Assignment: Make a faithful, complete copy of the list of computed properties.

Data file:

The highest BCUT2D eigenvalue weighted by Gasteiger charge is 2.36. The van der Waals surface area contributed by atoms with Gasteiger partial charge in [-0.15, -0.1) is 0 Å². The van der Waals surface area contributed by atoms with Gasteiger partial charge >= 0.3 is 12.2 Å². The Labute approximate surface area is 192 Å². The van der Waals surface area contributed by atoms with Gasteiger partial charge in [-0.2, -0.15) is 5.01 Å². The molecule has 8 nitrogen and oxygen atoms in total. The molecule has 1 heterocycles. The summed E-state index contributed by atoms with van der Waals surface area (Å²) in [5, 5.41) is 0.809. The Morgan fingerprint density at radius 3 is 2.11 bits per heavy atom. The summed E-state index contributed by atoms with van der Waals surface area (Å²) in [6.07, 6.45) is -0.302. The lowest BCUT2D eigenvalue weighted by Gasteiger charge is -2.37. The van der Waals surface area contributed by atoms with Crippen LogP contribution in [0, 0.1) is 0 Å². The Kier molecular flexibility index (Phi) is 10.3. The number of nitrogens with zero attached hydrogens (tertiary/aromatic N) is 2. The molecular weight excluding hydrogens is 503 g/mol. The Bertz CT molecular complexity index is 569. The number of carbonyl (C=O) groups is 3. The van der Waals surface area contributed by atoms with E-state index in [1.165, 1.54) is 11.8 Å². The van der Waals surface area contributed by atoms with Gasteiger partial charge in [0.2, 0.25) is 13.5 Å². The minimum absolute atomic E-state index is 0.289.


The highest BCUT2D eigenvalue weighted by Gasteiger charge is 2.36. The van der Waals surface area contributed by atoms with Gasteiger partial charge in [-0.15, -0.1) is 0 Å². The van der Waals surface area contributed by atoms with Gasteiger partial charge >= 0.3 is 12.2 Å². The Labute approximate surface area is 192 Å². The van der Waals surface area contributed by atoms with Gasteiger partial charge in [-0.2, -0.15) is 5.01 Å². The molecule has 8 nitrogen and oxygen atoms in total. The molecule has 1 heterocycles. The summed E-state index contributed by atoms with van der Waals surface area (Å²) in [5, 5.41) is 0.809. The Morgan fingerprint density at radius 3 is 2.11 bits per heavy atom. The summed E-state index contributed by atoms with van der Waals surface area (Å²) in [6.07, 6.45) is -0.302. The lowest BCUT2D eigenvalue weighted by Gasteiger charge is -2.37. The van der Waals surface area contributed by atoms with Crippen LogP contribution in [0, 0.1) is 0 Å². The Kier molecular flexibility index (Phi) is 10.3. The number of nitrogens with zero attached hydrogens (tertiary/aromatic N) is 2. The molecular weight excluding hydrogens is 503 g/mol. The Bertz CT molecular complexity index is 569. The number of carbonyl (C=O) groups is 3. The van der Waals surface area contributed by atoms with E-state index in [1.165, 1.54) is 11.8 Å². The van der Waals surface area contributed by atoms with Gasteiger partial charge in [0.2, 0.25) is 13.5 Å². The minimum absolute atomic E-state index is 0.289.